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When 50.00 mL of an unknown 0.2461 M weak acid are titrated with 0.1968 M NaOH, it was found after the addition of exactly 16.00 mL of base that the pH of the solution was 3.79. From this information, calculate the Ka of the acid.


I have an idea of how to do this question, but looking in my book, I seem to be arriving at a wrong answer.

$$50 \text{mL of }0.2461\text{M weak acid} = 0.2461 \cdot 0.05 = 0.012305\text{ mol weak acid}$$ $$16 \text{mL of }0.1968\text{M NaOH} = 0.2461 \cdot 0.013 = 0.0031488\text{ mol NaOH}$$

$$\begin{array}{|c|cccc|}\hline & \ce{HA} & \ce{NaOH} & \ce{A^{-}} & \ce{H_{2}O} \\ \hline \mathrm I & 0.0123 & 0.0032 & 0 & -\\ \mathrm C & -0.0032 & -0.0032 & +0.0032 & - \\ \mathrm E & 0.0091 & 0 & 0.0032 & -\\ \hline \end{array}$$

$$\text{molarity } \ce{A^-} = \frac{0.0032~\textrm{mol}}{0.066~\textrm L} = 0.0485~\textrm M$$

from here, I work on the assumption that the weak conjugate base will associate in water.

$$\mathrm p\ce{OH} = 14 - \mathrm p\ce H = 14 - 3.79 = 10.21$$ $$[\ce{OH^-}] = 10^{-\mathrm p\ce{OH}} = 10^{-10.21} = 6.17\times 10^{-11}~\mathrm M$$

$$\begin{array}{|c|cccc|}\hline & \ce{A^-} & \ce{H_2O} & \ce{HA} & \ce{OH^-} \\ \hline \mathrm I & 0.0485 & - & 0 & 0\\ \mathrm C & -6.17\times 10^{-11} & - & +6.17\times 10^{-11} & +6.17\times 10^{-11} \\ \mathrm E & 0.0485 \text{ (negligible change)} & - & 6.17\times 10^{-11} & 6.17\times 10^{-11}\\ \hline\end{array}$$

\begin{align}K_\mathrm {b} &= \frac{(6.17\times 10^{-11})^{2}}{0.0485} = 7.85\times 10^{-20}\\ & = \frac{K_\mathrm W}{K_\mathrm b}\\ & = \frac{1.0\times 10^{-14}}{7.85\times 10^{-20}} = 127388.54 \leftarrow\text{This is obviously wrong}\;.\end{align}

Where did I go wrong? Any help is much appreciated!

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  • $\begingroup$ Ka of an acid doesn't change with addition of a strong base. $\endgroup$ – Dissenter Nov 6 '14 at 16:01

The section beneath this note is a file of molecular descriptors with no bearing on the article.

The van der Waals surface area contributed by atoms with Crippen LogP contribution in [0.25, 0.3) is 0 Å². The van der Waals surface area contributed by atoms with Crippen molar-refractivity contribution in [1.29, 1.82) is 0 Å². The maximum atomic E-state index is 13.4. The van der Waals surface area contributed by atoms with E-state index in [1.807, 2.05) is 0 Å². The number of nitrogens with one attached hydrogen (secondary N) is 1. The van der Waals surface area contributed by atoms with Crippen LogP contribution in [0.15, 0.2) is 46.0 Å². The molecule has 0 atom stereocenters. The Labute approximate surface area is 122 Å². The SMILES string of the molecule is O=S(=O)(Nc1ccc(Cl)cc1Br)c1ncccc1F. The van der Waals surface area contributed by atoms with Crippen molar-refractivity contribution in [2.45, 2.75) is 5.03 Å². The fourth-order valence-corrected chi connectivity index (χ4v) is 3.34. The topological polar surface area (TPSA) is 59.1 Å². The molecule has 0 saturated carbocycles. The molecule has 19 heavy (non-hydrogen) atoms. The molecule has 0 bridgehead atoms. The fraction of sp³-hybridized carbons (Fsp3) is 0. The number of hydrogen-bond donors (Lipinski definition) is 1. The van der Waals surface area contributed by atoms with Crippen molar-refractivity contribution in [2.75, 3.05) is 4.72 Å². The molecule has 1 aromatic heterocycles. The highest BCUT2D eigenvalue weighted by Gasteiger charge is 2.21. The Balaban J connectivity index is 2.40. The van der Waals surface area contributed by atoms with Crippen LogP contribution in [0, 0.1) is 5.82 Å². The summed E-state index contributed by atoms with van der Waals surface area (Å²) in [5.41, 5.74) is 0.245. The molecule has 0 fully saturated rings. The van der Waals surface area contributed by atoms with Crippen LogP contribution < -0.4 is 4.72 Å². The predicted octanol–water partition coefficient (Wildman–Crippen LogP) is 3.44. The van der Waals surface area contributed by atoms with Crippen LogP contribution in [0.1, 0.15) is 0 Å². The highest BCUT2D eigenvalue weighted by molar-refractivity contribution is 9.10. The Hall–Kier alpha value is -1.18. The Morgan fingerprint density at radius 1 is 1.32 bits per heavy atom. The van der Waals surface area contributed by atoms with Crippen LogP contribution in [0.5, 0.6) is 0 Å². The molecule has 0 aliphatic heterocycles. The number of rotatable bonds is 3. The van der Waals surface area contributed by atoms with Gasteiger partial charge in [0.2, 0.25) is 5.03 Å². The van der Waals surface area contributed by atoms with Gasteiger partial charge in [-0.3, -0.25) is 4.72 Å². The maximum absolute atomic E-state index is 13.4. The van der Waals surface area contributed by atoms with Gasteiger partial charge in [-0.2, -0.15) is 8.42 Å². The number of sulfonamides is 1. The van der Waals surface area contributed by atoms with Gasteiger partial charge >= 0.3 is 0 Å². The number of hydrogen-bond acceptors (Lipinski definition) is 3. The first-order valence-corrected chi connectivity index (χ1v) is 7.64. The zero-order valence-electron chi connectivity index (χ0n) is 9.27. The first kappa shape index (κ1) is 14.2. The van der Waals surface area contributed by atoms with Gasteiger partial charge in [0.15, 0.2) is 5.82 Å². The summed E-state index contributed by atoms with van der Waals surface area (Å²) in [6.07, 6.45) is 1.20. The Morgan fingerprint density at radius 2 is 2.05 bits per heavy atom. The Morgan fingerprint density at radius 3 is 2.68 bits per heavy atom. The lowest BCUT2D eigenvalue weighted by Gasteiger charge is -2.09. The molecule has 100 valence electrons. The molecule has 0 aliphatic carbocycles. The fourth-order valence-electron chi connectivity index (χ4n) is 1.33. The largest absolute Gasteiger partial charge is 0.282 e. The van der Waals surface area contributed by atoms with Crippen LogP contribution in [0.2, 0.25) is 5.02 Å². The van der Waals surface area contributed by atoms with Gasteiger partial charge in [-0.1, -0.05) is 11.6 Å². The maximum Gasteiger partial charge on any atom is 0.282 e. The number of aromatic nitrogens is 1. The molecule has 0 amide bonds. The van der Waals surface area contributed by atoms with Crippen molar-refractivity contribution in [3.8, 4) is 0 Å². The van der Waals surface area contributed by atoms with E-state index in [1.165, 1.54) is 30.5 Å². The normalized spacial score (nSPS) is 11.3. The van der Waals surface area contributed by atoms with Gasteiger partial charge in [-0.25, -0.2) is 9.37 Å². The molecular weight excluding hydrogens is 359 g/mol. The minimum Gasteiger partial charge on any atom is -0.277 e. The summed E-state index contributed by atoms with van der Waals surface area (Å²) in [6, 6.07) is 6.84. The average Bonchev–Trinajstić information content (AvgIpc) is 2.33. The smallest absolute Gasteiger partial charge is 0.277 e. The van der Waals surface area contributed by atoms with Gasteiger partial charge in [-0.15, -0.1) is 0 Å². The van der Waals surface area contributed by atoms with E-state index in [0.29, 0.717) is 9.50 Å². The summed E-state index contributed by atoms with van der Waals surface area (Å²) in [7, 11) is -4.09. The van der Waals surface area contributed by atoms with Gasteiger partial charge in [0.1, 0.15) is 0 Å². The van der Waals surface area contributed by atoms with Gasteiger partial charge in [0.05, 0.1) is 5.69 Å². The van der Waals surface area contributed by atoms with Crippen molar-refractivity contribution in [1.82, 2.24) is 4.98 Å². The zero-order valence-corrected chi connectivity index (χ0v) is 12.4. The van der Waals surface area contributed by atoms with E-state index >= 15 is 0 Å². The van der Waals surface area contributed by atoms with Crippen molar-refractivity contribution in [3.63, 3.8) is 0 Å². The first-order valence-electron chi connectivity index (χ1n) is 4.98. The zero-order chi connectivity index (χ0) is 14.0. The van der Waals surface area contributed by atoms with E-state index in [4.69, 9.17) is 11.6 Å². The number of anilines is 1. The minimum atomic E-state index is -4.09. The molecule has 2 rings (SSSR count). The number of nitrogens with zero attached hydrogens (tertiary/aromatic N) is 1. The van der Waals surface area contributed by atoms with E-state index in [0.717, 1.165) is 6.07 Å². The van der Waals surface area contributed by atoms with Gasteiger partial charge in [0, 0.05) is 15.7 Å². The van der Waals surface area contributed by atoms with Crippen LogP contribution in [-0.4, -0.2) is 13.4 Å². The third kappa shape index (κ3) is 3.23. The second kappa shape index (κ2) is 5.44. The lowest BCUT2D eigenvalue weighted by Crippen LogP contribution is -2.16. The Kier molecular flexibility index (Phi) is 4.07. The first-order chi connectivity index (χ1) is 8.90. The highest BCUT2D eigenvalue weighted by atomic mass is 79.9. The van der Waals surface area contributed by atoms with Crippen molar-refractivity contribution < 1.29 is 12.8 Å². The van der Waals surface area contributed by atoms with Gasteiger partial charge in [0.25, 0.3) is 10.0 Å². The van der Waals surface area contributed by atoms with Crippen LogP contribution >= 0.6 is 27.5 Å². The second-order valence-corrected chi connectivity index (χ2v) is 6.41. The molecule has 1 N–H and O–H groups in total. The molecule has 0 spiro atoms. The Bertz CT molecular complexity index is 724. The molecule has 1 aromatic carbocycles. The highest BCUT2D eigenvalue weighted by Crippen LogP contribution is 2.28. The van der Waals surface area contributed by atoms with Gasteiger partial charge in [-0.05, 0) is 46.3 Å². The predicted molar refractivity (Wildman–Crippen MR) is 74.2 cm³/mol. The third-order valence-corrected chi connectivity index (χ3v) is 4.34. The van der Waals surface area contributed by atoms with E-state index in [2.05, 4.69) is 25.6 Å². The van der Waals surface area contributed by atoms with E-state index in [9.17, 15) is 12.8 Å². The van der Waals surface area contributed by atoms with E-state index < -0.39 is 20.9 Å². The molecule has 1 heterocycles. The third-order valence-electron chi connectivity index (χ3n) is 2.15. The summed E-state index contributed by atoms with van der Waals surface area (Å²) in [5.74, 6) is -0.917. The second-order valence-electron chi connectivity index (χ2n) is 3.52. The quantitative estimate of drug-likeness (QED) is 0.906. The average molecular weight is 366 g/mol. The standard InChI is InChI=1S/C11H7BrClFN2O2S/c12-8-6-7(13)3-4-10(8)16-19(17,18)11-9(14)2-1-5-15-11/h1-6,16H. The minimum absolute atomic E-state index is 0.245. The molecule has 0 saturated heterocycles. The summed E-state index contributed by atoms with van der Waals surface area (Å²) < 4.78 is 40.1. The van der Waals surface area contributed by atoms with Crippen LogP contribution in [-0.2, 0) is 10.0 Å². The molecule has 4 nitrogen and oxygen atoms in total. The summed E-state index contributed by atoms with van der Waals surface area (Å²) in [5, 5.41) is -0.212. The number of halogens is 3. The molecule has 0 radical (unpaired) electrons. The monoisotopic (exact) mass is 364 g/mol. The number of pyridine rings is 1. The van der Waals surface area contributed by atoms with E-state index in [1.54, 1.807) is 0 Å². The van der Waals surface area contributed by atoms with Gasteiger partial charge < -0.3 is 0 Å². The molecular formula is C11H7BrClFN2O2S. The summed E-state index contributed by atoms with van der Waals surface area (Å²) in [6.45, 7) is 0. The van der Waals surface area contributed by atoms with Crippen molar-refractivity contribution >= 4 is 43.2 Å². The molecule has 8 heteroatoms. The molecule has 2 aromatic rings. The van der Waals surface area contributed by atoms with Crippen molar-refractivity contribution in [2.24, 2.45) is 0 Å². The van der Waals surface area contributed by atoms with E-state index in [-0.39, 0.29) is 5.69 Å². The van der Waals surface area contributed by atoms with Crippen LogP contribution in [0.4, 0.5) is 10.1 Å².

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When you used the ICE method the second time, you forgot that HA does not have an initial concentration of 0. Instead, the initial concentration of HA is 0.0091 as you calculated previously. For simplicity's sake, you can just use Henderson-Hasselbalch equation after your first ICE method to determine the answer.

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  • $\begingroup$ I had been trying to get the proper answer ($5.61\cdot10^{-5}$) and for whatever reason I kept getting the wrong answer. Maybe I was using the moles of $HA$ and $A^-$ instead of their molarities in 66 mL of solution. Thanks a lot though! Can you think of situations where you would need to set up a second ICE table for its association in water: situations where doing just one ICE table isn't enough? $\endgroup$ – Kestrel Nov 6 '14 at 16:09
  • $\begingroup$ I guess the issue is not so much about whether you use one or two or even three ICE tables, but more so on looking at the net change in concentration of each specie in solution. $\endgroup$ – user2759975 Nov 6 '14 at 16:24
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Here is a different approach:

Initially we have: 50,00 *0,2461 = 12,305 mmole of acid A. This amount of the acid is being titrated with 16,00*0,1968 M = 3,1488 mmole of NaOH. By the titration, 3,1488 mmole of the acid A will be converted to its corresponding base B.

pH = pka + log [B]/[A] => 3,79 = pka + log [3,1488/(12,305-3,1488)] = pka - 0,46357 => pka = 4,25 => ka = 10-4,25 = 5,62*10-5

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